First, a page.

‘We Sell Dreams’: Work Commissioned by the Shah of Iran from Czech Artists in the 1970s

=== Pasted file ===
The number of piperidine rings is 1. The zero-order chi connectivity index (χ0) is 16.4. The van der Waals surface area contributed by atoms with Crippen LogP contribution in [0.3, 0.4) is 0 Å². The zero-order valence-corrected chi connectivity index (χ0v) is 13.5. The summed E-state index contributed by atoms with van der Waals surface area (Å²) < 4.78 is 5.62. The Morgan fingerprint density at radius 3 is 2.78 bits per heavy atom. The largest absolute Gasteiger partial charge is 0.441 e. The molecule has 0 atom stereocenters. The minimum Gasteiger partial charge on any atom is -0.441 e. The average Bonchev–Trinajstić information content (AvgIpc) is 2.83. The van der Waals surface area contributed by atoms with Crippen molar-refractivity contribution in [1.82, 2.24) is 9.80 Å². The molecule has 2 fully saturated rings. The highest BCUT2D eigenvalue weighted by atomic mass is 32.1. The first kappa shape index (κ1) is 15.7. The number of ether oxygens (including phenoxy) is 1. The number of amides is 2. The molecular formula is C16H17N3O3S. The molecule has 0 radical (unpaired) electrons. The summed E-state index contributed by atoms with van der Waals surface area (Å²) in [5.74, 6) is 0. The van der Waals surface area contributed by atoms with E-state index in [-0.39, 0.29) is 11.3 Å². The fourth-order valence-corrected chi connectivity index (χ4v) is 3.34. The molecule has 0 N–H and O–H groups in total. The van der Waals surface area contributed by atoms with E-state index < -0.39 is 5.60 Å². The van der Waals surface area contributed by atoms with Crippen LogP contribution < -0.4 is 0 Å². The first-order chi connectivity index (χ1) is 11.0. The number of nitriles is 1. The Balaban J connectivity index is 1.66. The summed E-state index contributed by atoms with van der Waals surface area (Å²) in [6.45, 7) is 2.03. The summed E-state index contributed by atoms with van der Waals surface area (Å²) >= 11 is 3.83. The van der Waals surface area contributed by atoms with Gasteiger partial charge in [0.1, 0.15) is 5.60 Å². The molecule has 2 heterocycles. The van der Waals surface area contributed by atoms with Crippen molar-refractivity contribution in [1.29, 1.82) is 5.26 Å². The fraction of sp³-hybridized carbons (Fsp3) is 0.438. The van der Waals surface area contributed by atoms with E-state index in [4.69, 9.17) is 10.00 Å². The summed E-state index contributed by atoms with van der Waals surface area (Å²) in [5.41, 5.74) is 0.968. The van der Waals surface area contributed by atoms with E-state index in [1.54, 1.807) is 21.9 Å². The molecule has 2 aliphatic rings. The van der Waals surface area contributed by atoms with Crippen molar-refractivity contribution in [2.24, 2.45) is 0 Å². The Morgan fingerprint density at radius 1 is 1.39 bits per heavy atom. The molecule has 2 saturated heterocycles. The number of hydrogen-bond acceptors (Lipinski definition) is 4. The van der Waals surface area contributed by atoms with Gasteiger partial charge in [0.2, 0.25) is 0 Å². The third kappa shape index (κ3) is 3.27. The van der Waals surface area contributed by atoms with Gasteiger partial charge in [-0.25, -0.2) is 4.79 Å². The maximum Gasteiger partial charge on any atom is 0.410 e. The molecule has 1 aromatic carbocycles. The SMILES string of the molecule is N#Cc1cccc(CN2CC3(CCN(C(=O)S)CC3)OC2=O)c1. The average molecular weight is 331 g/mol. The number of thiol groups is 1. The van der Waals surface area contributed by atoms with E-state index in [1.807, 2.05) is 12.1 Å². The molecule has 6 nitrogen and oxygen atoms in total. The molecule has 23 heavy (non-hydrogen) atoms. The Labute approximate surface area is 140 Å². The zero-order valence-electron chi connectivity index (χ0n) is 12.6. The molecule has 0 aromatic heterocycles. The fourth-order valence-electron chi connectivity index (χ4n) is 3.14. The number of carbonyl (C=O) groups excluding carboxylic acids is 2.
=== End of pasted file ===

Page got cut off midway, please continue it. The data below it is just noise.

In the 1970s, Iran developed extensive cooperative ties with countries in both the Western and the Eastern blocs following the rise in global oil prices and the introduction of Shah Muhammad Reza Pahlavi’s dynamic reforms of Iranian society. Alongside numerous industrial contracts formed between Iran and Czechoslovakia, Czech artists were also commissioned to decorate the grand monuments in Teheran that aimed to glorify the ruling Iranian dynasty and its social reforms. Czech artists were approached following the success of the Czechoslovak Pavilions and audio-visual presentations at the Expo in Montreal (1967). Art Centrum, an art agency, and Jaroslav Frič, the main initiator, organiser and creative force behind the Iranian projects, were able to employ a number of artists in this work who were out of favour with the Communist regime in Czechoslovakia and had difficulty finding work at home. Czech artists involved in work on the Shahyad Monument, the Marble Palace, and Negarestan Gallery in Teheran included Hugo Demartini, Stanislav Kolíbal, Pavel Nešleha, Bedřich Dlouhý, Bohumil Eliáš, Oldřich Kulhánek, Jan Hendrych and many others. This gesamtkunstwerk, combining sculptural, painting, glass and textile work with historical artefacts, film projects, and original, quality musical compositions by Zdeněk Liška, developed technical and artistic techniques like polyecran and laterna magika (Brussels, 1958) to a level of technical perfection, monumentality, and sensory opulence, but the content always remained in the service of the propagandist nature of the commission. The Islamic Revolution brought an abrupt end to these projects that had provided individual artists with financial security, with the opportunity to pursue their own artistic creations, unusually without material limitations, or gave them the chance to travel and become acquainted with a very different culture, history, and landscape.